The Irish whiskey category is expected to bounce back quickly from the pandemic, boosted by a strong performance in e-commerce and retail. We forecast the brands that will soar to new heights in the next 12 months.
For Irish whiskey, 2020 was the year the category was expected to storm past its goal of 12 million cases. However, while the sector was on track to hit its target, the global pandemic knocked sales back down.
The Irish Whiskey Association’s (IWA) 12m‐case goal by 2020 was surpassed in the 12 months before the pandemic struck, William Lavelle, head of Drinks Ireland/IWA told The Spirits Business this year. But IWSR Drinks Market Analysis expects it will be 2022 until the category reaches pre‐pandemic volumes again.
“Despite the challenges presented by Covid‐19, the Irish whiskey industry has shown remarkable resilience throughout 2020,” says Conor McQuaid, chairman and CEO of Pernod Ricard’s Irish Distillers unit, which owns Jameson.
He says drinkers have continued to trade up to premium options at home. “We have seen an increased demand across the portfolio for our super‐premium‐and‐above references,” he adds. There is also more innovation to come from Irish Distillers, including experimentation with different wood types to “push the boundaries” of Irish whiskey.
The top markets for Irish whiskey in 2019 were the US, followed by global travel retail (GTR) and Russia. Stephen Teeling, sales and marketing director at Teeling, says: “GTR was the number two market for Irish whiskey globally so the implosion of international travel will have a severe impact on the performance in 2020. However, in all the key markets there has been a very strong performance in retail and e‐commerce by Irish whiskey, and the long‐term trend is still very strong.”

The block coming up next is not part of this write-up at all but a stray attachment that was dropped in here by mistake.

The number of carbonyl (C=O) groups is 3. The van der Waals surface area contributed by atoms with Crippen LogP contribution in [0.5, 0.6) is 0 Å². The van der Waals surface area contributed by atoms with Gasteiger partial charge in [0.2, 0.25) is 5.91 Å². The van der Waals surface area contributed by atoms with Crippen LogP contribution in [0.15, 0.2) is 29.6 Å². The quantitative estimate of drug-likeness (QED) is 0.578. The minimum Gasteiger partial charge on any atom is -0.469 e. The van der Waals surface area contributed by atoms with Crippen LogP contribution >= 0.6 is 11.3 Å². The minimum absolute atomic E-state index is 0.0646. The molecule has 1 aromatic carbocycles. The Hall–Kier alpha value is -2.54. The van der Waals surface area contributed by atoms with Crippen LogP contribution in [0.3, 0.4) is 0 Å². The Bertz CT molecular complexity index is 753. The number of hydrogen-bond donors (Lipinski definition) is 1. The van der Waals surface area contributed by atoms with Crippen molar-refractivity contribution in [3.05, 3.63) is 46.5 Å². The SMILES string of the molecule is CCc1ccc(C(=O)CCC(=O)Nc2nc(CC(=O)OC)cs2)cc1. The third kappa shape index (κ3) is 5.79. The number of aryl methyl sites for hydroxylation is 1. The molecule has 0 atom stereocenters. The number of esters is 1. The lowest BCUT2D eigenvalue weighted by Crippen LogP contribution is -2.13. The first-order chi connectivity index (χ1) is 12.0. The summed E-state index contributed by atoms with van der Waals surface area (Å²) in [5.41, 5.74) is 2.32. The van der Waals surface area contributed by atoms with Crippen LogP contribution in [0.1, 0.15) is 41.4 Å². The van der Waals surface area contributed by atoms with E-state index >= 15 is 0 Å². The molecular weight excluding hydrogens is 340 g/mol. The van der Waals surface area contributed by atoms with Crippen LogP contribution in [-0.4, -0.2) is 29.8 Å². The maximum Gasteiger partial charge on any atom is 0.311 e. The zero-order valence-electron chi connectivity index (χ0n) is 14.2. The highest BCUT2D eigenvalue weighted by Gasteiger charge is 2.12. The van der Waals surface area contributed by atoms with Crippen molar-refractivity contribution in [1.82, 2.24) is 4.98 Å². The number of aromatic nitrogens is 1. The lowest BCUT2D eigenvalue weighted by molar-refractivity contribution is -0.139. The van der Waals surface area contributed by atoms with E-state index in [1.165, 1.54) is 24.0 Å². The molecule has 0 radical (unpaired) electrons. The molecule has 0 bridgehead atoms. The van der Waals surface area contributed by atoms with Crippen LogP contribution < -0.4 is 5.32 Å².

Jameson recorded “solid growth” in its key markets in the 12 months to June 2020, despite the pandemic. The brand recorded double‐digit gains in Australia and Germany, as well as in emerging markets such as Nigeria (163%), China (48%), India (25%) and Japan (16%).
Alongside the pandemic, Irish whiskey also faces challenges from Brexit and the EU‐US trade disputes. Single malt Irish whiskey from Northern Ireland was hit with a 25% tariff in the US in October 2019.
Teeling adds: “The constant threat and uncertainty associated with the ongoing dispute has caused a lot of issues in terms of planning. The largest market for Irish whiskey in the world is the US, and it has been the engine for growth over the past 10 years. Tariffs are a barrier to trade, and if imposed across the wider Irish whiskey category, [it] would have severe and long‐term effects on the continued growth of our industry.”
Looking ahead, Teeling believes there is a “large opportunity to excite and recruit new Irish whiskey consumers through digital and e‐commerce”. Quaid also expects the ready‐to‐drink trend to continue into next year.
Click through the following pages to see which brands we believe are ones to watch in the year ahead.